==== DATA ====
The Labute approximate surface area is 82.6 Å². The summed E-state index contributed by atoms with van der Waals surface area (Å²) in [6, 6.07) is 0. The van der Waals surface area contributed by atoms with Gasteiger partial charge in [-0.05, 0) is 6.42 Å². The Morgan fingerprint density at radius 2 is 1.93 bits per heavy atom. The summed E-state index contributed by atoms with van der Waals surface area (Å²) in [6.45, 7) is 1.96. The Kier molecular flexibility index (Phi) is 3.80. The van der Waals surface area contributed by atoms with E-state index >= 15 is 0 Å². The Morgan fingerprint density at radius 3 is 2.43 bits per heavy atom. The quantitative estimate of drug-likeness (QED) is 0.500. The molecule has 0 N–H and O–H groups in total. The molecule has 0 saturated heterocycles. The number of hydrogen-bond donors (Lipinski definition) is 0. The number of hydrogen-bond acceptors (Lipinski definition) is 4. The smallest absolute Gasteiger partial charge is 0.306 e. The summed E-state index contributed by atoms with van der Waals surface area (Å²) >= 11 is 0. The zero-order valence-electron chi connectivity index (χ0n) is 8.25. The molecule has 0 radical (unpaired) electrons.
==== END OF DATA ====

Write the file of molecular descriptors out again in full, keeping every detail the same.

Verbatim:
The Labute approximate surface area is 82.6 Å². The summed E-state index contributed by atoms with van der Waals surface area (Å²) in [6, 6.07) is 0. The van der Waals surface area contributed by atoms with Gasteiger partial charge in [-0.05, 0) is 6.42 Å². The Morgan fingerprint density at radius 2 is 1.93 bits per heavy atom. The summed E-state index contributed by atoms with van der Waals surface area (Å²) in [6.45, 7) is 1.96. The Kier molecular flexibility index (Phi) is 3.80. The van der Waals surface area contributed by atoms with E-state index >= 15 is 0 Å². The Morgan fingerprint density at radius 3 is 2.43 bits per heavy atom. The quantitative estimate of drug-likeness (QED) is 0.500. The molecule has 0 N–H and O–H groups in total. The molecule has 0 saturated heterocycles. The number of hydrogen-bond donors (Lipinski definition) is 0. The number of hydrogen-bond acceptors (Lipinski definition) is 4. The smallest absolute Gasteiger partial charge is 0.306 e. The summed E-state index contributed by atoms with van der Waals surface area (Å²) >= 11 is 0. The zero-order valence-electron chi connectivity index (χ0n) is 8.25. The molecule has 0 radical (unpaired) electrons.